Hollande’s “pro growth” agenda is also a bunch of baloney. While his allies in the European Commission may provide 10 or 15 billion for infrastructure projects in recession-stricken countries, there won’t be the kind of massive countercyclical fiscal stimulus that you’d need to ignite a strong recovery. Besides, the EZ’s managers oppose Keynesian pump-priming because it interferes with their main objective which is to shrink the size of government by cutting off the revenue bloodflow. (Starve the beast) So far, all signs indicate that Hollande will assist in this project.

But if Hollande is not really interested in the welfare of working people, then how did he nab the top-spot on the Socialist Party ticket?

That’s easy. It’s because the Socialist Party in France is a big sham just like the Democratic Party in the US. Neither party represents the interests of working people. Here’s a clip from an article in the Washington Post that helps to clarify this point:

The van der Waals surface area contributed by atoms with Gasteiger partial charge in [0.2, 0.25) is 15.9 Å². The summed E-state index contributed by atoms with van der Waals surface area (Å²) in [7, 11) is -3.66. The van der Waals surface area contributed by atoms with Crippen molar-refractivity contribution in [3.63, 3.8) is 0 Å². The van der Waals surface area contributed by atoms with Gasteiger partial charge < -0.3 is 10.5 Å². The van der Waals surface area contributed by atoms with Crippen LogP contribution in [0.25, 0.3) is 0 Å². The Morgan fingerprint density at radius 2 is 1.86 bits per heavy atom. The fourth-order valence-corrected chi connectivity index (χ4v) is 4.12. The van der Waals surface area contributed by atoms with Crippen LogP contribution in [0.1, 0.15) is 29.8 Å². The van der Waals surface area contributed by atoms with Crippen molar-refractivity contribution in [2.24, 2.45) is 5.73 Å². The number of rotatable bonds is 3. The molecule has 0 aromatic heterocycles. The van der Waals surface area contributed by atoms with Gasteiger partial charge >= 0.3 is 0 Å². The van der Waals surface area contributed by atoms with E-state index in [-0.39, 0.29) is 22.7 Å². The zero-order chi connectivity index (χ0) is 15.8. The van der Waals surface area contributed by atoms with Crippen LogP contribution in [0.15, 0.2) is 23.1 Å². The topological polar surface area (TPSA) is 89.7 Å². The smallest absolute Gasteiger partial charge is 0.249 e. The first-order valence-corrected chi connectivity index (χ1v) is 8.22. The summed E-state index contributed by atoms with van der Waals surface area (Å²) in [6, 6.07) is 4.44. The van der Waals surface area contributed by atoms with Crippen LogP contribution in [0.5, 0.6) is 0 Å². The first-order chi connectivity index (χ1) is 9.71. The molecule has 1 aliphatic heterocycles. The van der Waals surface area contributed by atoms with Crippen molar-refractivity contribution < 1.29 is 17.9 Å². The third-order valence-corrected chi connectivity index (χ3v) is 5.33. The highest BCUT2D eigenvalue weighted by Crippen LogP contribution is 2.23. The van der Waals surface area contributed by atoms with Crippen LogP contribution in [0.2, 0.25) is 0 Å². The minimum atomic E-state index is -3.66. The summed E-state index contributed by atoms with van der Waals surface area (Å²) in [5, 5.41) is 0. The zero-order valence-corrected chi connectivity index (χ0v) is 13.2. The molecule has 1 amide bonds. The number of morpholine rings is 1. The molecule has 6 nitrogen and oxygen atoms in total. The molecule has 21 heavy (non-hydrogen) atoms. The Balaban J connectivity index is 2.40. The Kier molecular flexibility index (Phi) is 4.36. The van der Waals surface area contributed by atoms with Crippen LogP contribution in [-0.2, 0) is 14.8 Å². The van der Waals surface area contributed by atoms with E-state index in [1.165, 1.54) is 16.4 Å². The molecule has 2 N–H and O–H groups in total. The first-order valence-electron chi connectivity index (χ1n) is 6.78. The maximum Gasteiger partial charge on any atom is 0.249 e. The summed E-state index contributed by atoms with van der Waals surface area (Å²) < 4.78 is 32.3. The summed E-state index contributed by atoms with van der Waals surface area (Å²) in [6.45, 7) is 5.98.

“The men and women who are elbowing for senior posts in Francois Hollande’s new French government reflect a range of political trajectories. But one thing they share is Hollande’s view of socialism as free-market social democracy — a pragmatic ideology in which nationalizations, clenched fists and the hammer and sickle are things of the past.

As a result, analysts here say, the policies that Hollande will follow when he takes over as president on Tuesday are unlikely to disrupt Europe’s political and economic systems or upset France’s relations with the United States.” (“French cabinet hopefuls share Francois Hollande’s pragmatic view of socialism”, Washington Post)